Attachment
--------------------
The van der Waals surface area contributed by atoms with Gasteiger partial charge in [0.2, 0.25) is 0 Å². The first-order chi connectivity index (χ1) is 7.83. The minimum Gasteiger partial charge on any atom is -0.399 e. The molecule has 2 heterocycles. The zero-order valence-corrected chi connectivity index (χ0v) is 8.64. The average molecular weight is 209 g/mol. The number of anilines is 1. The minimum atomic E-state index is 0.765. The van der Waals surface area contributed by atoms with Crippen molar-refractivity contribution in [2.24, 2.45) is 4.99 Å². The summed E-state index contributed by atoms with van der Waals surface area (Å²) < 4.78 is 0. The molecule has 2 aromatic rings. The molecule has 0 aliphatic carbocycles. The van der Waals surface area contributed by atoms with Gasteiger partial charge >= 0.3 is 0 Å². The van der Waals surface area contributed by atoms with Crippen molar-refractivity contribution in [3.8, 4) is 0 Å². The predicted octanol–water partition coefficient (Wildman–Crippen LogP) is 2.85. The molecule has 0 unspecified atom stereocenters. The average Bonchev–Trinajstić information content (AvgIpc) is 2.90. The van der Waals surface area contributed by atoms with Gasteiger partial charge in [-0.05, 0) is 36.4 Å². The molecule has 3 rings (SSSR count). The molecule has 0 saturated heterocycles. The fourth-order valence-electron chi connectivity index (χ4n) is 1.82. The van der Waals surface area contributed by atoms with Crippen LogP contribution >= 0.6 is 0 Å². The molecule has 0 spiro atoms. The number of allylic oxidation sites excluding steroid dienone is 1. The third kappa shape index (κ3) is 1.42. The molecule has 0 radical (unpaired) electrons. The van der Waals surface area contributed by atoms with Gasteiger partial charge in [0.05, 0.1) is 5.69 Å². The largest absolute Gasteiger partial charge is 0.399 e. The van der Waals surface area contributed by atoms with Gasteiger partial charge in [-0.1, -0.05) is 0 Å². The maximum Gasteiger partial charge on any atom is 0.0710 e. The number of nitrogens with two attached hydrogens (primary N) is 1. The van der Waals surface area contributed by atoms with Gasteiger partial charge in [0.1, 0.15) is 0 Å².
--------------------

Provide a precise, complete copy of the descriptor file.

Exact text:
The van der Waals surface area contributed by atoms with Gasteiger partial charge in [0.2, 0.25) is 0 Å². The first-order chi connectivity index (χ1) is 7.83. The minimum Gasteiger partial charge on any atom is -0.399 e. The molecule has 2 heterocycles. The zero-order valence-corrected chi connectivity index (χ0v) is 8.64. The average molecular weight is 209 g/mol. The number of anilines is 1. The minimum atomic E-state index is 0.765. The van der Waals surface area contributed by atoms with Crippen molar-refractivity contribution in [2.24, 2.45) is 4.99 Å². The summed E-state index contributed by atoms with van der Waals surface area (Å²) < 4.78 is 0. The molecule has 2 aromatic rings. The molecule has 0 aliphatic carbocycles. The van der Waals surface area contributed by atoms with Gasteiger partial charge >= 0.3 is 0 Å². The van der Waals surface area contributed by atoms with Crippen molar-refractivity contribution in [3.8, 4) is 0 Å². The predicted octanol–water partition coefficient (Wildman–Crippen LogP) is 2.85. The molecule has 0 unspecified atom stereocenters. The average Bonchev–Trinajstić information content (AvgIpc) is 2.90. The van der Waals surface area contributed by atoms with Gasteiger partial charge in [-0.05, 0) is 36.4 Å². The molecule has 3 rings (SSSR count). The molecule has 0 saturated heterocycles. The fourth-order valence-electron chi connectivity index (χ4n) is 1.82. The van der Waals surface area contributed by atoms with Crippen LogP contribution >= 0.6 is 0 Å². The molecule has 0 spiro atoms. The number of allylic oxidation sites excluding steroid dienone is 1. The third kappa shape index (κ3) is 1.42. The molecule has 0 radical (unpaired) electrons. The van der Waals surface area contributed by atoms with Gasteiger partial charge in [0.05, 0.1) is 5.69 Å². The largest absolute Gasteiger partial charge is 0.399 e. The van der Waals surface area contributed by atoms with Gasteiger partial charge in [-0.1, -0.05) is 0 Å². The maximum Gasteiger partial charge on any atom is 0.0710 e. The number of nitrogens with two attached hydrogens (primary N) is 1. The van der Waals surface area contributed by atoms with Gasteiger partial charge in [0.1, 0.15) is 0 Å².